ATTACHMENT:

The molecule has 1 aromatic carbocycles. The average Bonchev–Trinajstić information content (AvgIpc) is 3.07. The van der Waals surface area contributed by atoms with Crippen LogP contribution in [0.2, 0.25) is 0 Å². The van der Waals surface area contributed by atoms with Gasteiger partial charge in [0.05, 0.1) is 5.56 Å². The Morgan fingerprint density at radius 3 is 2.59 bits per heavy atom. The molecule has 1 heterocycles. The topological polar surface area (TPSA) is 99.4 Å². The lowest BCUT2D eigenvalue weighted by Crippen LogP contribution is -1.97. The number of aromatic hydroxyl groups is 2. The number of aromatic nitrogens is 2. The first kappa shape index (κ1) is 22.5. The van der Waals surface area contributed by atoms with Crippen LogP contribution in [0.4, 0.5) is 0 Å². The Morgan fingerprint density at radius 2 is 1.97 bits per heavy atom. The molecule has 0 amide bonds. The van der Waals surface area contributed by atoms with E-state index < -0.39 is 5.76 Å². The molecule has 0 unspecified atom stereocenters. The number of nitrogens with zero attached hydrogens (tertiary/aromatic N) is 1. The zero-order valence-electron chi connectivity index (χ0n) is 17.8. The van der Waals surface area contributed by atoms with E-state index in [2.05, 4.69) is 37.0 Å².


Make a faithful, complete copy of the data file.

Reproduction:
The molecule has 1 aromatic carbocycles. The average Bonchev–Trinajstić information content (AvgIpc) is 3.07. The van der Waals surface area contributed by atoms with Crippen LogP contribution in [0.2, 0.25) is 0 Å². The van der Waals surface area contributed by atoms with Gasteiger partial charge in [0.05, 0.1) is 5.56 Å². The Morgan fingerprint density at radius 3 is 2.59 bits per heavy atom. The molecule has 1 heterocycles. The topological polar surface area (TPSA) is 99.4 Å². The lowest BCUT2D eigenvalue weighted by Crippen LogP contribution is -1.97. The number of aromatic hydroxyl groups is 2. The number of aromatic nitrogens is 2. The first kappa shape index (κ1) is 22.5. The van der Waals surface area contributed by atoms with Crippen LogP contribution in [0.4, 0.5) is 0 Å². The Morgan fingerprint density at radius 2 is 1.97 bits per heavy atom. The molecule has 0 amide bonds. The van der Waals surface area contributed by atoms with E-state index < -0.39 is 5.76 Å². The molecule has 0 unspecified atom stereocenters. The number of nitrogens with zero attached hydrogens (tertiary/aromatic N) is 1. The zero-order valence-electron chi connectivity index (χ0n) is 17.8. The van der Waals surface area contributed by atoms with E-state index in [2.05, 4.69) is 37.0 Å².